“Never mix theology and philosophy, because philosophy always wins.” Despite the irony of such a statement from a Thomist, or perhaps because of it, this comment alone sparked a conversation that continued with some of us well after Fr. Wojciech left for the evening. While philosophy – in the broad sense of all the ‘sciences’ and other disciplines – can serve the church and our study of theology, they should never be confused as if they are theology, or as if the revelation of the Word should be judged according to the criterion of philosophy, politics, or social sciences. When this happens you end up getting the problems that, for him, have stemmed especially from 1968, and include the identification of the faith with one political party (‘as a good Catholic you must vote for candidate X or party Y’), the revision of the life of faith to fit in with what people expect from other fields, and end up with relativism (‘there may be a Truth, but we can’t know the Truth, so you have your truth and I have my truth’).
The conversation got really interesting as we delved into the vocation, identity, and relationships of the laity, clergy, and religious. Religious should be visible in the world, and laity should be “discreet” (leaven in the world, to use another phrase) – and we have had trouble with religious being more like laity and laity being more like religious. Specifcally, he noted some religious orders without habits of any kind (“it doesn’t matter what kind: a modern habit or a medieval habit or a 19th century habit”) living in apartments where you can hardly find them, or some of the lay movements whose first order of business seems to be deciding what kind of habit to design – and the more medieval the better!
When I asked about lay people serving in ministry positions, his response was about people wanting to be the lector all the time, or spend all their time helping at the church because something is amiss in their real life or they do not understand that the primary lay ministry is in the world, not collecting money at mass or something, “don’t spend your life holding on to the sacristy door”. But what about lay people serving the church in a paid, full time manner? Even the Roman curia has lay ministers in its employ?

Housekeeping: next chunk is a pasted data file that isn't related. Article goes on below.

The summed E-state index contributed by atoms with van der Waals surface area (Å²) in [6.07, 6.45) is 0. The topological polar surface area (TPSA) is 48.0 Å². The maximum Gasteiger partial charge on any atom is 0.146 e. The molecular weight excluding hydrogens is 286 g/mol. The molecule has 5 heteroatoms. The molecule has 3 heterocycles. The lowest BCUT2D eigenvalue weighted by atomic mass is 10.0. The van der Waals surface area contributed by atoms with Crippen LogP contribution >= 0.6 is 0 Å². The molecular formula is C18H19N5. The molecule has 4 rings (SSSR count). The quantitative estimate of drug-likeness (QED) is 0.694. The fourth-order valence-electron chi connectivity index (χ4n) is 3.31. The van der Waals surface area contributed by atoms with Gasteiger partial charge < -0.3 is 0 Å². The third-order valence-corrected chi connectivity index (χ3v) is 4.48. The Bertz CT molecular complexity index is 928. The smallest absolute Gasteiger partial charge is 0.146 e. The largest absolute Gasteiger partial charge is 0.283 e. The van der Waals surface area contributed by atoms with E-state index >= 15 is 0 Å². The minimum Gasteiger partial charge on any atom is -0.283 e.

“Well, of course the church will always need administrative personnel, computer technicians, finance experts, people to manage the facilities – especially in places where the church is burdened with such institutions as schools and hospitals”. Pastors should not be “running the plant”, but should be engaged in sacramental and pastoral ministry. But even this was more about ‘secular’ jobs that one could do for the church or for another entity, not so much ecclesial vocations; we tried a different track: We are here in Rome, studying at pontifical universities, to get ecclesiastical degrees – what would he expect for us to do with them?
“We have a saying in Poland: man cannot live on theology alone!” As a lay person you should be thinking of making a living, to support a family, you cannot do this with a theology degree. You cannot come from a degree and demand a job from the bishop – he may not have the money. [Can you imagine anyone demanding a job from a bishop???] We need the people (mentioned above) to be theologically trained, but it should be a secondary to your primary education. He shared his experience fromPoland, where a degree is a civil, legal contract – maybe in that system there is a “demand” to be employed in the field. But he wondered most people studying in Poland for theology degrees should have instead been studying harder subjects like medicine or law, but admitted that each country is different: “We have 100 friars living at the monastery in Krakow, 14 masses a day, confessions with two-hour waiting lines” and no experience of a non-ordained person devoting their life to the church outside of a religious community.
“I’d rather see thirty ‘normal’ people give one hour a week, than to pay one person for thirty hours a week, if that person does not have the best formation…” But, he admits he may be wrong as he quoted the Dominican Cardinal Yves Congar, who wrote after being dragged to Rome to be questioned in the 1950’s, wrote in his journals “I may be getting the answers wrong, but these are real questions – and that’s what enervates these people here in Rome!” He was asking questions about the laity and ministry and looking to scripture and the patristic sources for answers. We have to keep asking these real questions, even if it takes time to get the right answers; that is better than ignoring the problems!